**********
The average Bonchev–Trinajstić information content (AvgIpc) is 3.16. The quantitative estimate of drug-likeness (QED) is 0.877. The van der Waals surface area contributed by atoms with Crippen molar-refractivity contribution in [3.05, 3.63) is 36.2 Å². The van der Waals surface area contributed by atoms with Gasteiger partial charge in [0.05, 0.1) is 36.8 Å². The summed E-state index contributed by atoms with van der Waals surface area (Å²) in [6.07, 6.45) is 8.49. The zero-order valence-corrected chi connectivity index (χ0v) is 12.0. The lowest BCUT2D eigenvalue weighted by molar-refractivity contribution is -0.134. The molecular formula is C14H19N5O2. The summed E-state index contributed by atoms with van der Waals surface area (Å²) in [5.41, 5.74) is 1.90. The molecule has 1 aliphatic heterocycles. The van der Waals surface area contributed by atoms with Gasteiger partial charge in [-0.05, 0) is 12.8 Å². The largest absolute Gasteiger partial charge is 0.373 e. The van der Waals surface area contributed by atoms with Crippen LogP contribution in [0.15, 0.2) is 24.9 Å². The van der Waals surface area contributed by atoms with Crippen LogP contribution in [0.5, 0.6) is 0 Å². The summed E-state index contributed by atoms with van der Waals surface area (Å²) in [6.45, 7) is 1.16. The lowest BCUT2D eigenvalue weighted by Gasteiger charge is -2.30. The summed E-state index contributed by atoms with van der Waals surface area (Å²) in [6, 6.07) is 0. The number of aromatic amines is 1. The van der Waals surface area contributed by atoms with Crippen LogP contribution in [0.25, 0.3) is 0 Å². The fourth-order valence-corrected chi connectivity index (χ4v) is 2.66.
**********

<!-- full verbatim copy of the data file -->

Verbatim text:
The average Bonchev–Trinajstić information content (AvgIpc) is 3.16. The quantitative estimate of drug-likeness (QED) is 0.877. The van der Waals surface area contributed by atoms with Crippen molar-refractivity contribution in [3.05, 3.63) is 36.2 Å². The van der Waals surface area contributed by atoms with Gasteiger partial charge in [0.05, 0.1) is 36.8 Å². The summed E-state index contributed by atoms with van der Waals surface area (Å²) in [6.07, 6.45) is 8.49. The zero-order valence-corrected chi connectivity index (χ0v) is 12.0. The lowest BCUT2D eigenvalue weighted by molar-refractivity contribution is -0.134. The molecular formula is C14H19N5O2. The summed E-state index contributed by atoms with van der Waals surface area (Å²) in [5.41, 5.74) is 1.90. The molecule has 1 aliphatic heterocycles. The van der Waals surface area contributed by atoms with Gasteiger partial charge in [-0.05, 0) is 12.8 Å². The largest absolute Gasteiger partial charge is 0.373 e. The van der Waals surface area contributed by atoms with Crippen LogP contribution in [0.15, 0.2) is 24.9 Å². The van der Waals surface area contributed by atoms with Crippen LogP contribution in [0.5, 0.6) is 0 Å². The summed E-state index contributed by atoms with van der Waals surface area (Å²) in [6.45, 7) is 1.16. The lowest BCUT2D eigenvalue weighted by Gasteiger charge is -2.30. The summed E-state index contributed by atoms with van der Waals surface area (Å²) in [6, 6.07) is 0. The number of aromatic amines is 1. The van der Waals surface area contributed by atoms with Crippen LogP contribution in [0.25, 0.3) is 0 Å². The fourth-order valence-corrected chi connectivity index (χ4v) is 2.66.